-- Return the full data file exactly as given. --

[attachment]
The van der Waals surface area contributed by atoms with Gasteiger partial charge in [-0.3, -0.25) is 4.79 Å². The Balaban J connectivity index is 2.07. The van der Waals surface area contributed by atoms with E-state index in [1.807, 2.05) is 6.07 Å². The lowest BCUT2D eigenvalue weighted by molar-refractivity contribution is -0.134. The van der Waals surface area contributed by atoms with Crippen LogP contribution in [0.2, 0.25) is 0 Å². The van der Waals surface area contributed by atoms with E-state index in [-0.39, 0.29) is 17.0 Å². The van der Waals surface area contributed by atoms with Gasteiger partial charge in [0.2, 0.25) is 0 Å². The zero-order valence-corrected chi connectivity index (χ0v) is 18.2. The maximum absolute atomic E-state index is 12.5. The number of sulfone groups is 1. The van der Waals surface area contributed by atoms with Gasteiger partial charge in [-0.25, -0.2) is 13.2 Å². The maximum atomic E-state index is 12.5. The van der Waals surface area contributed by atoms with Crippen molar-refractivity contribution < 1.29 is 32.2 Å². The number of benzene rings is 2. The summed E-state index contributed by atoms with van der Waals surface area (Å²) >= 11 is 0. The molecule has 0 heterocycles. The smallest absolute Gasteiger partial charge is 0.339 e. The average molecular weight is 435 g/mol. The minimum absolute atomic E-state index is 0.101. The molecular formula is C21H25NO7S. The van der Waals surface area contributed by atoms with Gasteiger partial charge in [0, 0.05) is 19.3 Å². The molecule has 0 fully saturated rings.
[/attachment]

The van der Waals surface area contributed by atoms with Gasteiger partial charge in [-0.3, -0.25) is 4.79 Å². The Balaban J connectivity index is 2.07. The van der Waals surface area contributed by atoms with E-state index in [1.807, 2.05) is 6.07 Å². The lowest BCUT2D eigenvalue weighted by molar-refractivity contribution is -0.134. The van der Waals surface area contributed by atoms with Crippen LogP contribution in [0.2, 0.25) is 0 Å². The van der Waals surface area contributed by atoms with E-state index in [-0.39, 0.29) is 17.0 Å². The van der Waals surface area contributed by atoms with Gasteiger partial charge in [0.2, 0.25) is 0 Å². The zero-order valence-corrected chi connectivity index (χ0v) is 18.2. The maximum absolute atomic E-state index is 12.5. The number of sulfone groups is 1. The van der Waals surface area contributed by atoms with Gasteiger partial charge in [-0.25, -0.2) is 13.2 Å². The maximum atomic E-state index is 12.5. The van der Waals surface area contributed by atoms with Crippen molar-refractivity contribution < 1.29 is 32.2 Å². The number of benzene rings is 2. The summed E-state index contributed by atoms with van der Waals surface area (Å²) >= 11 is 0. The molecule has 0 heterocycles. The smallest absolute Gasteiger partial charge is 0.339 e. The average molecular weight is 435 g/mol. The minimum absolute atomic E-state index is 0.101. The molecular formula is C21H25NO7S. The van der Waals surface area contributed by atoms with Gasteiger partial charge in [0, 0.05) is 19.3 Å². The molecule has 0 fully saturated rings.